Not to start a fight with you but your post scares me. "Occasionally pull a trailer or camper" is what scares me. These are the people that are getting into trouble cause the vehicle is overloaded beyond GVW or CGVW or stickers or whatever you want to argue with. The tires are beyond limits, the tranny, engine, brakes, suspension, etc...

Putting you, your partner or passenger at risk and anyone around you. Including the innocent passer-by, It would seem that we all take chances with various things in our life and maybe it's a thrill or being thrifty or what ever your excuse is.

Buy a truck that will handle the job and your R.V. Researching your R.V. should include using your current vehicle if applicable.

Being a truck driver for a living this subject scares me every time it comes up, so call me over reactive or whatever. I see R.V.'s all the time broke down because the tow unit couldn't handle it. Just an F.Y.I. for those up here in Canada and in B.C. more specific D.O.T. is starting the crack down on RV'ers. They are going to be looking more and more at those larger 5'ers and trailers or units that look over loaded. Our local drivers license issuing facility already has endorsements for units over a certain weight (yes rv'ers too..!!).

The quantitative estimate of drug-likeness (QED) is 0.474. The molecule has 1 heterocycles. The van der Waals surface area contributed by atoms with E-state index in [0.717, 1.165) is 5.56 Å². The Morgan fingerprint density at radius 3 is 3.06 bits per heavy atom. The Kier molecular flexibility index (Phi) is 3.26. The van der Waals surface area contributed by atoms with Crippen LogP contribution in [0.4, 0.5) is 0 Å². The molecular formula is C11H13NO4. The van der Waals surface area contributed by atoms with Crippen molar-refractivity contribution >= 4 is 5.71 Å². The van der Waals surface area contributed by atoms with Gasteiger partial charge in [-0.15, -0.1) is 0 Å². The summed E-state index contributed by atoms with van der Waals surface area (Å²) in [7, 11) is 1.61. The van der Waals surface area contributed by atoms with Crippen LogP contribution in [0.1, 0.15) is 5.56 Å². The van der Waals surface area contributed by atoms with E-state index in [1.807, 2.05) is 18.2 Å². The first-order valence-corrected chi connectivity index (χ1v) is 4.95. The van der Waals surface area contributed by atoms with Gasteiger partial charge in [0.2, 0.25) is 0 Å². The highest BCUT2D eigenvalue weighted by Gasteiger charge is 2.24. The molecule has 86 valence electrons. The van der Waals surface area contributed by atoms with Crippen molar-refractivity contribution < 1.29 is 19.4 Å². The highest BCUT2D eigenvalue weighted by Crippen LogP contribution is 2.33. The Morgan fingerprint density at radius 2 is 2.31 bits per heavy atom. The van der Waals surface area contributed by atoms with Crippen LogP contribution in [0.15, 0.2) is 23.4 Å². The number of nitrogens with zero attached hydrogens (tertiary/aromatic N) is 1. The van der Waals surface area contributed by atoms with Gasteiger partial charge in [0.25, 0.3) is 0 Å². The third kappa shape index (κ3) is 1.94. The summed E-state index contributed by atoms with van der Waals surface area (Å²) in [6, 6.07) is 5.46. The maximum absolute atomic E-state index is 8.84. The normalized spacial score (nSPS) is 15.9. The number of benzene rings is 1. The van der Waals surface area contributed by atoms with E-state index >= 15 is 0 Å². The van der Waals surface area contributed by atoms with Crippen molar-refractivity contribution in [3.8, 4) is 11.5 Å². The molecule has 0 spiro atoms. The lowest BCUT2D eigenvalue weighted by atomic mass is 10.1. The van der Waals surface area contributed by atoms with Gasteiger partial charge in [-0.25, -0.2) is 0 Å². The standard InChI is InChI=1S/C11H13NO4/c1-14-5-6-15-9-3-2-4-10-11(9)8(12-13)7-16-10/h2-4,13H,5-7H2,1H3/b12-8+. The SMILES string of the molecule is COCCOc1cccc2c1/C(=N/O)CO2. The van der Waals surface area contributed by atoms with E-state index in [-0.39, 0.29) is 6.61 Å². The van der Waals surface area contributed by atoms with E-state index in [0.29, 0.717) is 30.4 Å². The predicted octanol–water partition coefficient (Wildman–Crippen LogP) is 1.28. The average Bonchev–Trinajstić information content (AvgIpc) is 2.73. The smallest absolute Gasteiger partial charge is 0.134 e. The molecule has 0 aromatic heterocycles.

I was also at a local dealership looking at newer trucks and the salesman stated that D.O.T. has suggested to the dealership to tell people towing 5ers use 1/4 of the trailer G.V.W. as pin weight/loaded weight. That is 3750lbs to my truck......that is all of a 3500 truck not including fuel, occupants, etc..... Do you see the writing on the wall yet..?!